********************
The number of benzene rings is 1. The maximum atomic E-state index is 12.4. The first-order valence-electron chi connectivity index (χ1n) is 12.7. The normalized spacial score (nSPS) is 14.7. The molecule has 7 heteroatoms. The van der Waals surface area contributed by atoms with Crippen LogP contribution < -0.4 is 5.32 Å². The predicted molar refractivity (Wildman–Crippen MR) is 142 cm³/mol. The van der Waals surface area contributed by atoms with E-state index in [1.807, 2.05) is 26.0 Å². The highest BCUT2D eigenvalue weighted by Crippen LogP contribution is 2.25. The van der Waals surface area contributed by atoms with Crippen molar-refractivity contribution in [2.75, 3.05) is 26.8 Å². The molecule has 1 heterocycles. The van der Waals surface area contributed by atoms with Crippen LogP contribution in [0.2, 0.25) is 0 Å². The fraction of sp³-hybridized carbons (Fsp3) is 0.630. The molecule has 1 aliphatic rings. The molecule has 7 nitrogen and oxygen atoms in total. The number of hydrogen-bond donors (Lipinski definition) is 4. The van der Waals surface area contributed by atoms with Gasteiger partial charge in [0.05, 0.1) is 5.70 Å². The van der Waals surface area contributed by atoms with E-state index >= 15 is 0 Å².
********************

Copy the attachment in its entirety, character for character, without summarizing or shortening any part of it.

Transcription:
The number of benzene rings is 1. The maximum atomic E-state index is 12.4. The first-order valence-electron chi connectivity index (χ1n) is 12.7. The normalized spacial score (nSPS) is 14.7. The molecule has 7 heteroatoms. The van der Waals surface area contributed by atoms with Crippen LogP contribution < -0.4 is 5.32 Å². The predicted molar refractivity (Wildman–Crippen MR) is 142 cm³/mol. The van der Waals surface area contributed by atoms with E-state index in [1.807, 2.05) is 26.0 Å². The highest BCUT2D eigenvalue weighted by Crippen LogP contribution is 2.25. The van der Waals surface area contributed by atoms with Crippen molar-refractivity contribution in [2.75, 3.05) is 26.8 Å². The molecule has 1 heterocycles. The van der Waals surface area contributed by atoms with Crippen LogP contribution in [0.2, 0.25) is 0 Å². The fraction of sp³-hybridized carbons (Fsp3) is 0.630. The molecule has 1 aliphatic rings. The molecule has 7 nitrogen and oxygen atoms in total. The number of hydrogen-bond donors (Lipinski definition) is 4. The van der Waals surface area contributed by atoms with Gasteiger partial charge in [0.05, 0.1) is 5.70 Å². The van der Waals surface area contributed by atoms with E-state index >= 15 is 0 Å².